Two more inmates died Wednesday from COVID-19 at a federal prison in Louisiana that is being overwhelmed by a coronavirus outbreak, prompting concerns that the crisis is spiraling out of control even as officials take more extreme measures to curb the spread of the virus in America’s largest prison system. The deaths at FCI Oakdale I, a low-security facility with around 980 inmates in central Louisiana, were first reported by VICE News and subsequently confirmed by the Bureau of Prisons. The BOP identified one of the dead man as 43-year-old Nicholas Rodriguez, who was serving a 15-year sentence for a conviction related to meth dealing. Rodriguez fell ill on March 25 and, according to the BOP, “was unable to maintain oxygen saturation on room air, had a high temperature, as well as a rapid heartbeat.” His condition declined on March 27, and he was placed on a ventilator at a local hospital. The BOP said Rodriguez “had long-term, pre-existing medical conditions” that put him at higher risk of death from COVID-19. He’d been imprisoned at Oakdale since January 9, 2019. The bureau confirmed the death of a second man within 24 hours at the facility, but said no additional details were available “pending notification of next of kin.” Another inmate from Oakdale, 49-year-old Patrick Jones, died from COVID-19 on March 28, 11 days after he fell ill at the prison with a persistent cough. The BOP said Jones, who was serving a 27-year sentence for a non-violent drug conviction, also suffered from “long-term, pre-existing medical conditions,” and had been placed on a ventilator prior to his death.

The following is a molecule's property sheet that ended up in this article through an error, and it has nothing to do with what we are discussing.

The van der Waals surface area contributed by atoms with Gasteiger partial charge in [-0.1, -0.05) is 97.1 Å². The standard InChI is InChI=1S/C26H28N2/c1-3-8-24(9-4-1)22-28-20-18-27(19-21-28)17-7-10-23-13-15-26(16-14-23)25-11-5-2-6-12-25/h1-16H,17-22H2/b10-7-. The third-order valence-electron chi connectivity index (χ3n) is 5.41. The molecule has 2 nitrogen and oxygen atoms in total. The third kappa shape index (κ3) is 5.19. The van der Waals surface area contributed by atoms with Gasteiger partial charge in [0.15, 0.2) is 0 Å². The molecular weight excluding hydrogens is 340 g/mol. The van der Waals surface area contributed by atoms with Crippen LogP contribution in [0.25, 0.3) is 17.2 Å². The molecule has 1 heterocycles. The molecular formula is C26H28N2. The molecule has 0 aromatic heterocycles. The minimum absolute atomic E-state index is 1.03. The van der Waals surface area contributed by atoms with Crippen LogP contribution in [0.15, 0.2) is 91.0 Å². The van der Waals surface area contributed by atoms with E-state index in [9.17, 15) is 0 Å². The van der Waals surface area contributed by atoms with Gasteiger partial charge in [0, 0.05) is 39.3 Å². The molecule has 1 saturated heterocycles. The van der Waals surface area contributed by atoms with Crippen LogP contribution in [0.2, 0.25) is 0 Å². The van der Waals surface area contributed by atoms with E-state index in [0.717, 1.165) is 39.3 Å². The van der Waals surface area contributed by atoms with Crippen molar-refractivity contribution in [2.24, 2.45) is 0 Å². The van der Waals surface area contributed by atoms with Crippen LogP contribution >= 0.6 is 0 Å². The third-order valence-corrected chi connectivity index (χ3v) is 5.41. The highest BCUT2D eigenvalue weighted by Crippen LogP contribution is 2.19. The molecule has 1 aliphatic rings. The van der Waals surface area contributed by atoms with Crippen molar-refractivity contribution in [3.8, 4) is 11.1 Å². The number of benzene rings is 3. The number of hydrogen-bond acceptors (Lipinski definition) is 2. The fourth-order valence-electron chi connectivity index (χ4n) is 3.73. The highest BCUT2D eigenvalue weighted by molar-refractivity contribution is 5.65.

As of Wednesday morning, the BOP has confirmed just seven cases of COVID-19 among inmates at Oakdale and three cases among staff members. But Eric Morris, president of the union that represents guards and staff at the facility, told VICE News the situation is far worse. According to Morris, nine inmates are confirmed to have COVID-19 and 19 are hospitalized. Thirteen staff members are also confirmed to have the disease, with one hospitalized and 15 more sick and awaiting test results. The sickest prisoners, Morris said, are “on death’s door.”READ: Inside the Federal Prison that's 'Ground Zero' for the coronavirus outbreak.Another 32 inmates at FCI Oakdale I are being held in isolation with coronavirus symptoms, Morris said, and 82 are being quarantined. Those with the most severe symptoms are being transported to local hospitals near Oakdale for treatment.The BOP announced Tuesday that all federal prisons — 122 facilities nationwide, with 146,000 total inmates — will be placed on lockdown for two weeks. “Inmates in every institution will be secured in their assigned cells/quarters to decrease the spread of the virus,” the BOP said in a statement, noting that the move is “based on health concerns, not disruptive inmate behavior.”The BOP said it is coordinating with the U.S. Marshals Service “to significantly decrease incoming movement” of inmates over the next 14 days. The BOP had already officially halted inmate transfers, but broad exceptions to the new rules allowed new inmates to keep pouring into federal facilities throughout last week, even hot zones such as Oakdale. Morris said the prison received eight new inmates as recently as last Friday.